Victorian COVID response Commander, Jeroen Weimar, and Acting Chief Health Officer (CHO), Professor Ben Cowie, briefed ethnic media on the government’s new COVID restrictions.
Professor Ben Cowie presented the media with the new restrictions which include density limits at venues of one person per two square metres. No dancing indoors, “except at weddings” and “preferably outside”.
Mask wearing indoors is again mandatory. And people are encouraged to take a rapid antigen test (RAT), (if they can find one), before they visit their loved ones in aged care facilities and hospitals. There is also a ‘suggestion’ to study and work from home until late January.
The state’s hospitals are under pressure as the Omicron infections send staff into isolation and the number of infected patients grow.
Professor Ben Cowie said that “there are 800 Victorians currently in hospital and 50 Victorians have lost their life so far this year due to Omicron”.
There are 69 cases in intensive care, and most are unvaccinated according to a recent ABC report. In comparison, in September 2021 there were 398 Delta COVID-19 cases in hospital and 83 of those cases in intensive care, with 57 cases on a ventilator.
“We have over 4000 health care workers who can’t work because there are infected with COVID19, or who are household close contacts of people living with COVID19, but our health system has been, and continues to be very resilient.
“But we need to support healthcare workers who are being affected with COVID-19 just like the rest of us,” Professor Cowie said.
Neos Kosmos relayed the frustration of many of its readers, given Victoria’s double dose vaccination rate is around 93 per cent.
“Everybody is frustrated” Professor Cowie said, “we are experiencing COVID-19 again, and nobody wants to unnecessarily impose restrictions on socialising”.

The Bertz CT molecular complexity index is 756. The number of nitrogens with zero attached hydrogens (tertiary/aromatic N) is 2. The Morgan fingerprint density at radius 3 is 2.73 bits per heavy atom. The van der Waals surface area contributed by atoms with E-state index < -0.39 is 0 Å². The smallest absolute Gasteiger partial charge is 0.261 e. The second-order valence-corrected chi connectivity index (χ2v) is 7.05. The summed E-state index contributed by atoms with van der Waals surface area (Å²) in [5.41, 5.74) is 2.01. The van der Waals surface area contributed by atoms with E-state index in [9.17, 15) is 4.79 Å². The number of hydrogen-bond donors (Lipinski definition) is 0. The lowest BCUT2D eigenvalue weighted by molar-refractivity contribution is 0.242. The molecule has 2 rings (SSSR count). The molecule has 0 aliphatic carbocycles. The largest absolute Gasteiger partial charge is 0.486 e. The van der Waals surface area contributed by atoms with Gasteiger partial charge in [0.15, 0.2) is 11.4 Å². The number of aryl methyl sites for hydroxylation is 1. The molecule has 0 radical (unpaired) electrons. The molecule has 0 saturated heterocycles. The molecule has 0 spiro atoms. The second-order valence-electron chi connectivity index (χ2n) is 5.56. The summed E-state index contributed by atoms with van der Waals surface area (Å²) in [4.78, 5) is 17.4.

In 2021 we were told by Premier Premier Dan Andrews that COVID-19 would become “a pandemic of the unvaccinated”.
“Vaccination is hugely beneficial even against Omicron at preventing serious illness, this variant has emerged because it has mutations that are associated with breaking through immunity, whether that’s from previous infection, or vaccination.
“High levels of vaccination are making it possible for us to not have a massive toll on hospitalisation and a [significant] loss of life.”
The question that arises is; are our health systems unprepared even though we had two years of COVID-19 and the longest lockdowns in the world?
“The pressure is worldwide, and not exclusive to Australia, many health systems have been through a lot worse than we have in terms of impact in the previous waves of COVID-19.
“I’m thinking about North America and about Europe, many countries are being seriously challenged and continue to be and the new restrictions are necessary to support health staff who look after us,” Professor Cowie said.
Professor Cowie bristled at a suggestion that immunised Victorians might be in a self-imposed lockdown due to fear of infection and fear of forced isolation.
“This is not lockdown… these are minor restrictions until infections and hospitalisations subside.”
Restrictions are adding pressure on small business, community events, arts and entertainment, venues, and restaurants, who suffered two years of rolling lockdowns and loss of income.
Neos Kosmos asked if the ongoing readjustments on restrictions will have a telos, an end?
“We can’t wait for the telos of Omicron,” Professor Cowie said.
He said that the restrictions are “subject to the pandemic legislation” passed by the Victorian government.
“This is not an indefinite issue, and these provisions are subject to the pandemic orders, which are triggered by threat posed by the pandemic.”
Professor Cowie added that public health and social measures are supported by Australian Health Protection Principal Committee and the World Health Organisation.
To learn more about the new restrictions go to https://www.coronavirus.vic.gov.au/how-we-live